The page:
Detroit News auto critic Henry Payne talks truck wars, Chinese vehicles, and electric and autonomous vehicles at the 2018 Detroit auto show with Detroit News autos team writers Ian Thibodeau and Nora Naughton. Tom Gromak, The Detroit News


The thoroughbreds in the luxury class have been the definition of automotive elegance, but not even sedan icons are immune from the sport-utility tsunami. The Mercedes S-class, Lexus LS and Audi A8 all saw big sales declines in 2017, as luxury customers snapped up big SUVs. Even BMW is not immune, with a giant X7 crossover looming over the brand’s 7-series sedan (down 28 percent in sales) as its new flagship. But for style and handling, premium cars are still the standard — think the gorgeous Mercedes CLS Coupe or the hot-rod Cadillac ATS-V.

Audi A7

What it is: The second generation of Audi’s iconic fastback, perhaps the prettiest sedan on the market today. How to improve on perfection? The all-wheel drive A7 gets more-muscular wheel wells and a bigger grille to complement its bigger interior dimensions. The most significant changes are in the tech department, where twin haptic-touchscreens replace the rotary-controlled infotainment system of yore. Augmenting the familiar 340-horse turbo V-6 is a 48-volt lithium-ion battery, which promises better mpg and torque.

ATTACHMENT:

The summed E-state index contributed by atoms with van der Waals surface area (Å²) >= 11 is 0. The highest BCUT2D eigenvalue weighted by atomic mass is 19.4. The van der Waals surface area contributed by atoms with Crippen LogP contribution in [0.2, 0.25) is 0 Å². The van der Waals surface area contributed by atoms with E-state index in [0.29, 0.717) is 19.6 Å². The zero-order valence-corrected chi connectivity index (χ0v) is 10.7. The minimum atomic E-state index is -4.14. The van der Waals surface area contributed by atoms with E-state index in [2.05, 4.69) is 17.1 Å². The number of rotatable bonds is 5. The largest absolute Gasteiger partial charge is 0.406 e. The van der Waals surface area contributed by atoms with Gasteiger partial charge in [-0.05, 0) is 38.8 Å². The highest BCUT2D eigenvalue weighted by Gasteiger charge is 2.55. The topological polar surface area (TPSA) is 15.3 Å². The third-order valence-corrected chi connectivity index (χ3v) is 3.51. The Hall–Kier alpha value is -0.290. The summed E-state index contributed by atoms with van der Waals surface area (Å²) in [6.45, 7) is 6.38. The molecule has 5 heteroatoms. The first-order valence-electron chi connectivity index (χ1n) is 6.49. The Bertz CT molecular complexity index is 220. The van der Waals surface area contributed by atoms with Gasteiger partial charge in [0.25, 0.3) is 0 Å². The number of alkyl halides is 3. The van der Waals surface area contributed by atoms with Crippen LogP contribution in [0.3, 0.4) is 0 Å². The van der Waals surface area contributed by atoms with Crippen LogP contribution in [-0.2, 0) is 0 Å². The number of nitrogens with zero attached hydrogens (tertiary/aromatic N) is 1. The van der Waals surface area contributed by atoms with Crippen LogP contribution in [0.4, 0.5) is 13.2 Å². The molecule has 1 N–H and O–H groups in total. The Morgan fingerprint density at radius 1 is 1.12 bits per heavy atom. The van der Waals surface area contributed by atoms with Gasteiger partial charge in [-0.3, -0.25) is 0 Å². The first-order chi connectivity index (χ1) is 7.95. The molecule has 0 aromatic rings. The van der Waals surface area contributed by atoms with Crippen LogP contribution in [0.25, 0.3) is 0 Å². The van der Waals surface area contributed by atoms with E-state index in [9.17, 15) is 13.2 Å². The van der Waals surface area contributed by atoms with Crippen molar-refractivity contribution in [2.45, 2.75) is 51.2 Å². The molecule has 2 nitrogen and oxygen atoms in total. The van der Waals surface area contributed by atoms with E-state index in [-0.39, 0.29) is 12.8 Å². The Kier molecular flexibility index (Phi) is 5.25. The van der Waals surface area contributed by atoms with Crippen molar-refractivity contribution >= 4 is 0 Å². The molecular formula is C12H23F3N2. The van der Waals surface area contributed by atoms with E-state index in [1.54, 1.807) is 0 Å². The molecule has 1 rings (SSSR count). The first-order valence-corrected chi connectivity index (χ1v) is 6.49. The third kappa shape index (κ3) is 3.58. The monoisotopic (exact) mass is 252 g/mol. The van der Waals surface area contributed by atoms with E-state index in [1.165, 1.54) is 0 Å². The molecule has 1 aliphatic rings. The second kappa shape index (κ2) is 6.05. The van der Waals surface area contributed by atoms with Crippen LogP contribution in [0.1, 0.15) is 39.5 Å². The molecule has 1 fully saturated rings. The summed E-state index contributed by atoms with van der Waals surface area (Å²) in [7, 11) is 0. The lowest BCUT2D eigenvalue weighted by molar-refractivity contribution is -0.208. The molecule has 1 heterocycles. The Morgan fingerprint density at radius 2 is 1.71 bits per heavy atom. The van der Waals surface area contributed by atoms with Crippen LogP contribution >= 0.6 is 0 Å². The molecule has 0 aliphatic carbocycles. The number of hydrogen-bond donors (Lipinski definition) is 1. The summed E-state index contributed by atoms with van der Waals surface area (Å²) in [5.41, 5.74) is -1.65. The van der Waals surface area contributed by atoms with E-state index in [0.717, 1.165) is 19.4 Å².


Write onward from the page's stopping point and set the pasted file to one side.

Payne’s take: In its short life, the A7 has already become a benchmark for the industry. The mainstream Kia Stinger and Buick Regal unashamedly borrow from their luxurious idol. The new touchscreens are a big change from the Euro-preferred rotary touch-dial, and longtime Audi fans may find the transition uncomfortable. My suggestion? Get the optional, configurable Virtual Cockpit instrument display with its controls on the wheel.

Mercedes AMG CLS53; E53 Coupe/Cabriolet

What it is: The German lux-maker upgrades its E-class models with AMG performance variants — distinguished by twin blades on the grille. To complement their striking, swoopy rooflines, the 53s get 48-volt battery-boosted turbo-6 engines, pumping out 429 horses, mated to a quick 9-speed transmission and all-wheel drive. AMG-embossed thrones and Mercedes’ lovely “Widescreen Cockpit” instruments highlight the interior.

Payne’s take: The mild-hybrid powertrain will soon proliferate the Mercedes lineup, enabling better mpg and acceleration (for less cost than a full-hybrid powertrain). Now, if Mercedes would just simplify its alphabet soup model names ...

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